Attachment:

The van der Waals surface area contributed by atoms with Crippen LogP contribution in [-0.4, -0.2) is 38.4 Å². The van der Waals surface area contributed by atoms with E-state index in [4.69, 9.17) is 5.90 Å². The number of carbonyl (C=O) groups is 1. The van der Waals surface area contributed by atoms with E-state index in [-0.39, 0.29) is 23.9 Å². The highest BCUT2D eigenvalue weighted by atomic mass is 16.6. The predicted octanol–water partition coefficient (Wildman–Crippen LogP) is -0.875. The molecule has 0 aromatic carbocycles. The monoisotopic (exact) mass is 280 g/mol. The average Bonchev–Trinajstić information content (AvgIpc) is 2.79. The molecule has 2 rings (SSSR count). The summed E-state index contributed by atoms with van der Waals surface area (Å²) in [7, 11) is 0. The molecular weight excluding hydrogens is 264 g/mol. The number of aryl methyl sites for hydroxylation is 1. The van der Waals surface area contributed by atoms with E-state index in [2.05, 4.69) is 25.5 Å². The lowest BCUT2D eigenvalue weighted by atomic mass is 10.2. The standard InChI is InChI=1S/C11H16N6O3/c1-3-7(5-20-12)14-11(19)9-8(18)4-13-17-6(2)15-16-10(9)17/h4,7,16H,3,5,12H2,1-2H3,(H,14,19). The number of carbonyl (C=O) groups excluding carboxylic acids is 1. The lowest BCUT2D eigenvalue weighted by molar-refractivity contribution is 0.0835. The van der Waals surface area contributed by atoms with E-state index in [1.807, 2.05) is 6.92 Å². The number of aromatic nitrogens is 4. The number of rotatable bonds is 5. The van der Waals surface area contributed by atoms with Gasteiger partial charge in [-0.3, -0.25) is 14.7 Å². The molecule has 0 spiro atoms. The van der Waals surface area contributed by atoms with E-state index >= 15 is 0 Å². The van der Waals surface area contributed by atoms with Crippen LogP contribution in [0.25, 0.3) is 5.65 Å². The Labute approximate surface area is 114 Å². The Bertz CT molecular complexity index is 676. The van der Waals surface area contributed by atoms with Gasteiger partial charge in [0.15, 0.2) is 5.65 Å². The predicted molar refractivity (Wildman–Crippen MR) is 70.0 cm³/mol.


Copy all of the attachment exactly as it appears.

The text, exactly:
The van der Waals surface area contributed by atoms with Crippen LogP contribution in [-0.4, -0.2) is 38.4 Å². The van der Waals surface area contributed by atoms with E-state index in [4.69, 9.17) is 5.90 Å². The number of carbonyl (C=O) groups is 1. The van der Waals surface area contributed by atoms with E-state index in [-0.39, 0.29) is 23.9 Å². The highest BCUT2D eigenvalue weighted by atomic mass is 16.6. The predicted octanol–water partition coefficient (Wildman–Crippen LogP) is -0.875. The molecule has 0 aromatic carbocycles. The monoisotopic (exact) mass is 280 g/mol. The average Bonchev–Trinajstić information content (AvgIpc) is 2.79. The molecule has 2 rings (SSSR count). The summed E-state index contributed by atoms with van der Waals surface area (Å²) in [7, 11) is 0. The molecular weight excluding hydrogens is 264 g/mol. The number of aryl methyl sites for hydroxylation is 1. The van der Waals surface area contributed by atoms with E-state index in [2.05, 4.69) is 25.5 Å². The lowest BCUT2D eigenvalue weighted by atomic mass is 10.2. The standard InChI is InChI=1S/C11H16N6O3/c1-3-7(5-20-12)14-11(19)9-8(18)4-13-17-6(2)15-16-10(9)17/h4,7,16H,3,5,12H2,1-2H3,(H,14,19). The number of carbonyl (C=O) groups excluding carboxylic acids is 1. The lowest BCUT2D eigenvalue weighted by molar-refractivity contribution is 0.0835. The van der Waals surface area contributed by atoms with E-state index in [1.807, 2.05) is 6.92 Å². The number of aromatic nitrogens is 4. The number of rotatable bonds is 5. The van der Waals surface area contributed by atoms with Gasteiger partial charge in [-0.3, -0.25) is 14.7 Å². The molecule has 0 spiro atoms. The van der Waals surface area contributed by atoms with E-state index >= 15 is 0 Å². The van der Waals surface area contributed by atoms with Crippen LogP contribution in [0.25, 0.3) is 5.65 Å². The Labute approximate surface area is 114 Å². The Bertz CT molecular complexity index is 676. The van der Waals surface area contributed by atoms with Gasteiger partial charge in [0.15, 0.2) is 5.65 Å². The predicted molar refractivity (Wildman–Crippen MR) is 70.0 cm³/mol.